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Coutinho's documentary, as a dramatic form, is made from the confrontation between subject and filmmaker, observed by the cinematographic apparatus

In contemporary documentary, we have seen a variety of ways to build the “character”. This is understood within a wide spectrum, as it can be a subject present throughout a film that focuses on it, as in the case of Sandro in Bus 174, by José Padilha, or by Nelson Freire in the film by João Salles, or by Paulinho da Viola in the film by Isabel Jaguaribe; or it could be a previously unknown person interviewed (or talking to the filmmaker), whose presence on screen is more ephemeral, sometimes reduced to a single scene.

Depending on the method and materials mobilized by the filmmaker, not everything that is shown about a character can be reduced to interviews. These are particular ways for the subject to enter the scene, compose his image, act; but he can also be filmed “in action”, in full exercise of an activity that characterizes him in society or doing something else. It can also be the object of other reports, when an indirect image is given to us, mediated by other discourses.

It's what happens to Paulinho da Viola, but not exactly with Nelson Freire, where critical discourse, fan testimonies are avoided, anything that would result in an explicit comment on the musician's personality. In turn, Sandro is constructed as a classic character in the story of Bus 174, in a parallel montage that alternates the decisive scene, defining a destiny, with the retrospect built by the “mosaic of testimonials”. But we don't have his interview, unless you take what he says as he peeks out of the bus window as a kind of press conference, on the spur of the moment and according to his strategy.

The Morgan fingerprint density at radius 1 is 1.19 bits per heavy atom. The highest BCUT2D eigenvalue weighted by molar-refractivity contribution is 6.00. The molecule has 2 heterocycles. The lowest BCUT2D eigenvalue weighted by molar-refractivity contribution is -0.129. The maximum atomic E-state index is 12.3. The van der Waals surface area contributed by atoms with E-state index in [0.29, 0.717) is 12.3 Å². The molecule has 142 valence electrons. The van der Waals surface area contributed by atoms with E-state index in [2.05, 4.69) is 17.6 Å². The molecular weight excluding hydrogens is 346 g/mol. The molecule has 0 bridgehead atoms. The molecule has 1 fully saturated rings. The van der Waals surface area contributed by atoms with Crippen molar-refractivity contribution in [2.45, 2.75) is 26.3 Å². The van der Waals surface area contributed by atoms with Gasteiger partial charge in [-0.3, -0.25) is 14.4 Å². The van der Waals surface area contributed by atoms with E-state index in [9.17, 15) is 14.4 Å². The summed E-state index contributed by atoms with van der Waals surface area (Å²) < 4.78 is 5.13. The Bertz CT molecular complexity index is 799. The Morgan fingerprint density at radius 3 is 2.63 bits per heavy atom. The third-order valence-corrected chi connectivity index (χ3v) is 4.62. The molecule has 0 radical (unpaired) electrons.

Anyway, in these three cases there is a context for the interview situations; and this has a variable function, notably in Bus 174, as not all respondents are characters in the same sense. Everything changes depending on the position of each one in the game and their relationship with the “subject” (protagonist, theoretical observer, spokesperson for “public opinion”, witness/source of data) there is a hierarchy, as in fiction films that, for in turn, do not exclude interviews, testimonials, since Citizen Kane / Citizen Kane.

What interests me here is the extreme case in which the interview (or the “conversation”, as Coutinho prefers it) is the exclusive dramatic form, and the presence of the characters is not coupled to a before and after, nor to a continuous interaction with other figures around him. There, a radical identity is defined between character construction and “conversation”, other resources being discarded, as is the case of Coutinho. At the heart of his method is someone talking about their own experience, someone chosen because they are expected not to stick to the obvious, to the clichés related to their social condition. What is wanted is the original expression, a way of becoming a character, narrating, when the subject is given the opportunity of an affirmative action. Everything that is revealed about the character comes from her action in front of the camera, the conversation with the filmmaker and the confrontation with the gaze and listening of the cinematographic apparatus.